Congenital venous malformations consist of either localized or diffuse ectatic veins with abnormal collections of irregular venous channels. Although mostly in the skin, venous malformations are also commonly found in the cheek, tongue, lip, and mandible. They may be present in deep tissue, bone, muscle, or brain. Recently a loss-of-function mutation was discovered on the angiopoietin receptor gene TIE2/TEK in many solitary and multiple sporadic venous malformations [9]. In addition, upregulation of several factors including tissue growth factor beta (TGF-beta) and basic fibroblast growth factor (beta-FGF) has been also discovered in patients with venous malformations [10].


Clinical Presentation

A venous malformation is always present at birth but is not always evident. They may first become noticeable in childhood or even adulthood and they do not spontaneously involute. Small lesions are usually asymptomatic or the patients may complain only of disfigurement. Intravascular coagulation due to trauma or venous stasis may sometimes cause pain. For large lesions with significant thrombosis, distal embolization may subsequently occur. When malformations are extensive, a blood coagulation profile should be performed. These patients are particularly at risk for a pulmonary embolus following surgery; they require anti-thromboembolic prophylactic treatment [11]. Trauma, infection, and hormone changes of puberty and pregnancy can be associated with growth of the lesions, probably because the progesterone receptors that have been discovered in these malformations [12, 13].

Superficial venous malformations have a bluish compressible mass with no palpable thrill or audible bruit. These lesions often enlarge in a dependent position or with Valsalva maneuver. Phleboliths are commonly seen on radiographs. Doppler echocardiography, MRI or MRA, and direct-puncture phlebography may be required to confirm the diagnosis and assess the extent of the lesion.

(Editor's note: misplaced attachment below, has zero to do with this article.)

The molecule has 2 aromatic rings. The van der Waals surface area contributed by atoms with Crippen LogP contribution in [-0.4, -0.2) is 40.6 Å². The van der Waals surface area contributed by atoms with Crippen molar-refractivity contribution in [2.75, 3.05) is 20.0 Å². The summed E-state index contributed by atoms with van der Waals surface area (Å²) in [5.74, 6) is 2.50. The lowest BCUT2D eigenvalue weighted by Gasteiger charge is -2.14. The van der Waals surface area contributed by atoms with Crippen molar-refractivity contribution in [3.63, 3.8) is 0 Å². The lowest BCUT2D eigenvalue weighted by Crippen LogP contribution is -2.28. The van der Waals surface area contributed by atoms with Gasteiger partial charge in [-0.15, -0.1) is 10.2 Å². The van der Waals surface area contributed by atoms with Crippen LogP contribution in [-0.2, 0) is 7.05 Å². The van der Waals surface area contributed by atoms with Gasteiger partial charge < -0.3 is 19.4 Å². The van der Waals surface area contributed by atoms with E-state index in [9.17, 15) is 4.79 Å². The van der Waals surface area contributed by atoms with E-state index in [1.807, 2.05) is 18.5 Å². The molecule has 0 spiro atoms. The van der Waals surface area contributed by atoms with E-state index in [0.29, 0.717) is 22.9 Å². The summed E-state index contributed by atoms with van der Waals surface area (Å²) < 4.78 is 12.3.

Treatment

Treatment depends on the location and extent of the venous malformation. When a lesion is symptomatic, localized, and accessible, surgical excision remains one of the most superior treatment options and may offer a cure for localized lesions. Excision of complex lesions remains difficult due to intraoperative bleeding. Preoperative sclerotherapy (or sometimes multiple sessions of sclerotherapy) can be used prior to excision (24–48 h) to decrease surgical risk. Complete cure is not to be expected in patients with extensive disease but combined modality therapy may offer a long-term control of the disease. Superficial lesions or the superficial component of deep lesions can be treated with the Nd:YAG laser [14].


5.2.4.3 Arteriovenous Fistulae



Pathology

Arteriovenous fistulae or malformations (AVMs) are congenital vascular lesions associated with a variable degree of arteriovenous shunting. They are clinically evident in childhood or during puberty. Rapid expansion has been also reported following pregnancy and trauma, including inadequate surgical intervention. A defect in vascular stabilization is thought to cause AVM, but it remains unclear whether these lesions are primarily congenital in origin. An acquired AV fistula can also occur due to direct trauma to vessels; however, this is uncommon in the oral cavity.